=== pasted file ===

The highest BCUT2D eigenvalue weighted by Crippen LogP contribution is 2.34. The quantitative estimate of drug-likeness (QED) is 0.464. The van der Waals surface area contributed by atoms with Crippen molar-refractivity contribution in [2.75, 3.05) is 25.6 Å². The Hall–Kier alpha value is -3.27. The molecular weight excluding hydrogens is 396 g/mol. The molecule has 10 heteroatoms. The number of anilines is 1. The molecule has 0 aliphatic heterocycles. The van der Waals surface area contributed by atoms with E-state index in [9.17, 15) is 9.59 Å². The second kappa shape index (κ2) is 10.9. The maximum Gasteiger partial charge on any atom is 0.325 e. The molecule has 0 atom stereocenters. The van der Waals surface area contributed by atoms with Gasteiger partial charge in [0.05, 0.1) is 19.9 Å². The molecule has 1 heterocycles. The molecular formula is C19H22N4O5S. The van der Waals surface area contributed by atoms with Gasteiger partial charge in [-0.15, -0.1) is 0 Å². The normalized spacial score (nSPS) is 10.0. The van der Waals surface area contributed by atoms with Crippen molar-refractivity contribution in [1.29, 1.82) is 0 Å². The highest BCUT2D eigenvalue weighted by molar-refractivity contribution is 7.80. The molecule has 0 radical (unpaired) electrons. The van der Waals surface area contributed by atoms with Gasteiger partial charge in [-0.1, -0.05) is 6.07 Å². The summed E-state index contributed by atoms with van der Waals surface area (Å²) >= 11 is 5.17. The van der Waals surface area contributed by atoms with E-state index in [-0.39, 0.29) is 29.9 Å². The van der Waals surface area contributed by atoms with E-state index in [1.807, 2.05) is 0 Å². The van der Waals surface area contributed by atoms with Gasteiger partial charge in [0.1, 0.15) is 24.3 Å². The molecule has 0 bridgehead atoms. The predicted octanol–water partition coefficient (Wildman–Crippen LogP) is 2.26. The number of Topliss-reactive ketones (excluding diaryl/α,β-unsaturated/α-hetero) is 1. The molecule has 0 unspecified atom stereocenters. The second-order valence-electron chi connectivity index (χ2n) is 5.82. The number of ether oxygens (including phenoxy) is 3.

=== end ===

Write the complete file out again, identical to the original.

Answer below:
The highest BCUT2D eigenvalue weighted by Crippen LogP contribution is 2.34. The quantitative estimate of drug-likeness (QED) is 0.464. The van der Waals surface area contributed by atoms with Crippen molar-refractivity contribution in [2.75, 3.05) is 25.6 Å². The Hall–Kier alpha value is -3.27. The molecular weight excluding hydrogens is 396 g/mol. The molecule has 10 heteroatoms. The number of anilines is 1. The molecule has 0 aliphatic heterocycles. The van der Waals surface area contributed by atoms with E-state index in [9.17, 15) is 9.59 Å². The second kappa shape index (κ2) is 10.9. The maximum Gasteiger partial charge on any atom is 0.325 e. The molecule has 0 atom stereocenters. The van der Waals surface area contributed by atoms with Gasteiger partial charge in [0.05, 0.1) is 19.9 Å². The molecule has 1 heterocycles. The molecular formula is C19H22N4O5S. The van der Waals surface area contributed by atoms with Gasteiger partial charge in [-0.15, -0.1) is 0 Å². The normalized spacial score (nSPS) is 10.0. The van der Waals surface area contributed by atoms with Crippen molar-refractivity contribution in [1.29, 1.82) is 0 Å². The highest BCUT2D eigenvalue weighted by molar-refractivity contribution is 7.80. The molecule has 0 radical (unpaired) electrons. The van der Waals surface area contributed by atoms with Gasteiger partial charge in [-0.1, -0.05) is 6.07 Å². The summed E-state index contributed by atoms with van der Waals surface area (Å²) >= 11 is 5.17. The van der Waals surface area contributed by atoms with E-state index in [-0.39, 0.29) is 29.9 Å². The van der Waals surface area contributed by atoms with E-state index in [1.807, 2.05) is 0 Å². The van der Waals surface area contributed by atoms with Gasteiger partial charge in [0.1, 0.15) is 24.3 Å². The molecule has 0 bridgehead atoms. The predicted octanol–water partition coefficient (Wildman–Crippen LogP) is 2.26. The number of Topliss-reactive ketones (excluding diaryl/α,β-unsaturated/α-hetero) is 1. The molecule has 0 unspecified atom stereocenters. The second-order valence-electron chi connectivity index (χ2n) is 5.82. The number of ether oxygens (including phenoxy) is 3.